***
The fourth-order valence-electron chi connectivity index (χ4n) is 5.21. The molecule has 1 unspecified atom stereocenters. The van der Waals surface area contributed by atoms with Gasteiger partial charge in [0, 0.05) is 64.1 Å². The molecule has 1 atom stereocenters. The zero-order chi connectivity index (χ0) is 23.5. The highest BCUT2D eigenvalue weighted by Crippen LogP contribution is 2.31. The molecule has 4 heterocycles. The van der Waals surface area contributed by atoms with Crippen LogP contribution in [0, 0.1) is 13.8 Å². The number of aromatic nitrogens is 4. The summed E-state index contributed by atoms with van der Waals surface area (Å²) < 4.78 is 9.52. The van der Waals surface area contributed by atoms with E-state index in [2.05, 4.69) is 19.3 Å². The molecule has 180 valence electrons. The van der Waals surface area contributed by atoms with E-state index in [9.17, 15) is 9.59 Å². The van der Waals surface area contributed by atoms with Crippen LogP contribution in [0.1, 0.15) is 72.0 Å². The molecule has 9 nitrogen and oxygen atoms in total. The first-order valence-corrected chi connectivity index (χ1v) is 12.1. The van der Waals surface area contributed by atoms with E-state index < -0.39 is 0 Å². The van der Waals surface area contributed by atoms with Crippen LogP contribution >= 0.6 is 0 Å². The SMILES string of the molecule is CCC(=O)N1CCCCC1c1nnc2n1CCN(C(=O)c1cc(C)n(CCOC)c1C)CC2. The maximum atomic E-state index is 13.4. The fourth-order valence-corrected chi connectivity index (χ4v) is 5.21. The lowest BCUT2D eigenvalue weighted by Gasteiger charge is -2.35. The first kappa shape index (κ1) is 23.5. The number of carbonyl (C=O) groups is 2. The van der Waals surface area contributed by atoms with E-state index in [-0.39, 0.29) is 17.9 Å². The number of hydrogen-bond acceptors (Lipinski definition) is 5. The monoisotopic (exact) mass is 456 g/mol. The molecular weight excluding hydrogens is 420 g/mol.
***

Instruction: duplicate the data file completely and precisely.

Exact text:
The fourth-order valence-electron chi connectivity index (χ4n) is 5.21. The molecule has 1 unspecified atom stereocenters. The van der Waals surface area contributed by atoms with Gasteiger partial charge in [0, 0.05) is 64.1 Å². The molecule has 1 atom stereocenters. The zero-order chi connectivity index (χ0) is 23.5. The highest BCUT2D eigenvalue weighted by Crippen LogP contribution is 2.31. The molecule has 4 heterocycles. The van der Waals surface area contributed by atoms with Crippen LogP contribution in [0, 0.1) is 13.8 Å². The number of aromatic nitrogens is 4. The summed E-state index contributed by atoms with van der Waals surface area (Å²) < 4.78 is 9.52. The van der Waals surface area contributed by atoms with E-state index in [2.05, 4.69) is 19.3 Å². The molecule has 180 valence electrons. The van der Waals surface area contributed by atoms with E-state index in [9.17, 15) is 9.59 Å². The van der Waals surface area contributed by atoms with Crippen LogP contribution in [0.1, 0.15) is 72.0 Å². The molecule has 9 nitrogen and oxygen atoms in total. The first-order valence-corrected chi connectivity index (χ1v) is 12.1. The van der Waals surface area contributed by atoms with E-state index < -0.39 is 0 Å². The van der Waals surface area contributed by atoms with Crippen LogP contribution >= 0.6 is 0 Å². The SMILES string of the molecule is CCC(=O)N1CCCCC1c1nnc2n1CCN(C(=O)c1cc(C)n(CCOC)c1C)CC2. The maximum atomic E-state index is 13.4. The fourth-order valence-corrected chi connectivity index (χ4v) is 5.21. The lowest BCUT2D eigenvalue weighted by Gasteiger charge is -2.35. The first kappa shape index (κ1) is 23.5. The number of carbonyl (C=O) groups is 2. The van der Waals surface area contributed by atoms with E-state index in [-0.39, 0.29) is 17.9 Å². The number of hydrogen-bond acceptors (Lipinski definition) is 5. The monoisotopic (exact) mass is 456 g/mol. The molecular weight excluding hydrogens is 420 g/mol.